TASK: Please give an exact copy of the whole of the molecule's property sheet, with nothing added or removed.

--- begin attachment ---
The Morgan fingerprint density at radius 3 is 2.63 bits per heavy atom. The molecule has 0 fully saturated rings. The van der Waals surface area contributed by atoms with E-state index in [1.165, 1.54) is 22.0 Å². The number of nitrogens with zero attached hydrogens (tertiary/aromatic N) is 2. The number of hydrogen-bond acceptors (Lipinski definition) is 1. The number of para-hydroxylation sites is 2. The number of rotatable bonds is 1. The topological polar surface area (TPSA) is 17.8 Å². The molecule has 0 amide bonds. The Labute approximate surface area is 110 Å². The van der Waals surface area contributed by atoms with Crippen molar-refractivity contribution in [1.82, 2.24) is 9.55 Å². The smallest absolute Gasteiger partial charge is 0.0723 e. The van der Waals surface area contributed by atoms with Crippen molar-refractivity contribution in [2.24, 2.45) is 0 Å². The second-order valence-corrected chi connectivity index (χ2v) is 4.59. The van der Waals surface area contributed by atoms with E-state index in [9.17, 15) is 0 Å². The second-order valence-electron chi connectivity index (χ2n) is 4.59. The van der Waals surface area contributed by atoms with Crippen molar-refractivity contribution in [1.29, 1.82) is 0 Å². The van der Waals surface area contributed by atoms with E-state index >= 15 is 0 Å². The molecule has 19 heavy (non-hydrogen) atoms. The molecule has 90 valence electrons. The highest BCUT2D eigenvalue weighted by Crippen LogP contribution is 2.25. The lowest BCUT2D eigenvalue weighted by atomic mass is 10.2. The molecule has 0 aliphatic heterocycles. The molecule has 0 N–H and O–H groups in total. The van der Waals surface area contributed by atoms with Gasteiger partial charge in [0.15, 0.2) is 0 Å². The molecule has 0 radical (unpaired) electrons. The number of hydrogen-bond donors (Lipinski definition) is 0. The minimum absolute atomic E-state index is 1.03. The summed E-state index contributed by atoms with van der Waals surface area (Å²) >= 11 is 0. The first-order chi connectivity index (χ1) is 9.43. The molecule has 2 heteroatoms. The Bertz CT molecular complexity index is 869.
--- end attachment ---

The Morgan fingerprint density at radius 3 is 2.63 bits per heavy atom. The molecule has 0 fully saturated rings. The van der Waals surface area contributed by atoms with E-state index in [1.165, 1.54) is 22.0 Å². The number of nitrogens with zero attached hydrogens (tertiary/aromatic N) is 2. The number of hydrogen-bond acceptors (Lipinski definition) is 1. The number of para-hydroxylation sites is 2. The number of rotatable bonds is 1. The topological polar surface area (TPSA) is 17.8 Å². The molecule has 0 amide bonds. The Labute approximate surface area is 110 Å². The van der Waals surface area contributed by atoms with Crippen molar-refractivity contribution in [1.82, 2.24) is 9.55 Å². The smallest absolute Gasteiger partial charge is 0.0723 e. The van der Waals surface area contributed by atoms with Crippen molar-refractivity contribution in [2.24, 2.45) is 0 Å². The second-order valence-corrected chi connectivity index (χ2v) is 4.59. The van der Waals surface area contributed by atoms with E-state index in [9.17, 15) is 0 Å². The second-order valence-electron chi connectivity index (χ2n) is 4.59. The van der Waals surface area contributed by atoms with Crippen molar-refractivity contribution in [1.29, 1.82) is 0 Å². The van der Waals surface area contributed by atoms with E-state index >= 15 is 0 Å². The molecule has 19 heavy (non-hydrogen) atoms. The molecule has 90 valence electrons. The highest BCUT2D eigenvalue weighted by Crippen LogP contribution is 2.25. The lowest BCUT2D eigenvalue weighted by atomic mass is 10.2. The molecule has 0 aliphatic heterocycles. The molecule has 0 N–H and O–H groups in total. The van der Waals surface area contributed by atoms with Gasteiger partial charge in [0.15, 0.2) is 0 Å². The molecule has 0 radical (unpaired) electrons. The number of hydrogen-bond donors (Lipinski definition) is 0. The minimum absolute atomic E-state index is 1.03. The summed E-state index contributed by atoms with van der Waals surface area (Å²) >= 11 is 0. The first-order chi connectivity index (χ1) is 9.43. The molecule has 2 heteroatoms. The Bertz CT molecular complexity index is 869.